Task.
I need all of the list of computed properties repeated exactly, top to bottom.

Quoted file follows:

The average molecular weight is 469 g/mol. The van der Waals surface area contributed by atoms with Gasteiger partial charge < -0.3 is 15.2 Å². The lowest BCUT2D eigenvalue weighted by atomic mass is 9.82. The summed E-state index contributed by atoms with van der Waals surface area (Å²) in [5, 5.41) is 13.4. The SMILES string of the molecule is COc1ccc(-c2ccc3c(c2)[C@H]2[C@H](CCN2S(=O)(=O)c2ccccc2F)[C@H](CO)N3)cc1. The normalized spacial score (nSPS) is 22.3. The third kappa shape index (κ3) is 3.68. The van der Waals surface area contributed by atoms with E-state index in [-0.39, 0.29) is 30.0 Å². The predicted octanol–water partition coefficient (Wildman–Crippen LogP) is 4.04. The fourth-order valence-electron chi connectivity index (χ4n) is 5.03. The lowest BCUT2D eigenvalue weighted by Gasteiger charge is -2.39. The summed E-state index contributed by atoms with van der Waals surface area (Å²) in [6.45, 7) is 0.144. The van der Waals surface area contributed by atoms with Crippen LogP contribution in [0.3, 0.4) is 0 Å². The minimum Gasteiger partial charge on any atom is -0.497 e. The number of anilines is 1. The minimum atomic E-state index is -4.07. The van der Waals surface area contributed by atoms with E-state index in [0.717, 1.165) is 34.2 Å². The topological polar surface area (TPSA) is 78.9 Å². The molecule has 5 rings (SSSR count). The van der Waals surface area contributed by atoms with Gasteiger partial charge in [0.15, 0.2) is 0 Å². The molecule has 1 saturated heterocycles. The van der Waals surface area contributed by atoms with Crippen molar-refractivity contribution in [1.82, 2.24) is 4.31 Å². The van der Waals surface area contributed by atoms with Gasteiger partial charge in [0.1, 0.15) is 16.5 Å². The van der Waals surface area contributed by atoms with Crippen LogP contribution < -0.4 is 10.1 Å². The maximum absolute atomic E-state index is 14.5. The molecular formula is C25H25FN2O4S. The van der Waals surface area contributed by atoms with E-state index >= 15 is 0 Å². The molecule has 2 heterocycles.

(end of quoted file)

The average molecular weight is 469 g/mol. The van der Waals surface area contributed by atoms with Gasteiger partial charge < -0.3 is 15.2 Å². The lowest BCUT2D eigenvalue weighted by atomic mass is 9.82. The summed E-state index contributed by atoms with van der Waals surface area (Å²) in [5, 5.41) is 13.4. The SMILES string of the molecule is COc1ccc(-c2ccc3c(c2)[C@H]2[C@H](CCN2S(=O)(=O)c2ccccc2F)[C@H](CO)N3)cc1. The normalized spacial score (nSPS) is 22.3. The third kappa shape index (κ3) is 3.68. The van der Waals surface area contributed by atoms with E-state index in [-0.39, 0.29) is 30.0 Å². The predicted octanol–water partition coefficient (Wildman–Crippen LogP) is 4.04. The fourth-order valence-electron chi connectivity index (χ4n) is 5.03. The lowest BCUT2D eigenvalue weighted by Gasteiger charge is -2.39. The summed E-state index contributed by atoms with van der Waals surface area (Å²) in [6.45, 7) is 0.144. The van der Waals surface area contributed by atoms with Crippen LogP contribution in [0.3, 0.4) is 0 Å². The minimum Gasteiger partial charge on any atom is -0.497 e. The number of anilines is 1. The minimum atomic E-state index is -4.07. The van der Waals surface area contributed by atoms with E-state index in [0.717, 1.165) is 34.2 Å². The topological polar surface area (TPSA) is 78.9 Å². The molecule has 5 rings (SSSR count). The van der Waals surface area contributed by atoms with Gasteiger partial charge in [0.15, 0.2) is 0 Å². The molecule has 1 saturated heterocycles. The van der Waals surface area contributed by atoms with Crippen molar-refractivity contribution in [1.82, 2.24) is 4.31 Å². The van der Waals surface area contributed by atoms with Gasteiger partial charge in [0.1, 0.15) is 16.5 Å². The van der Waals surface area contributed by atoms with Crippen LogP contribution < -0.4 is 10.1 Å². The maximum absolute atomic E-state index is 14.5. The molecular formula is C25H25FN2O4S. The van der Waals surface area contributed by atoms with E-state index >= 15 is 0 Å². The molecule has 2 heterocycles.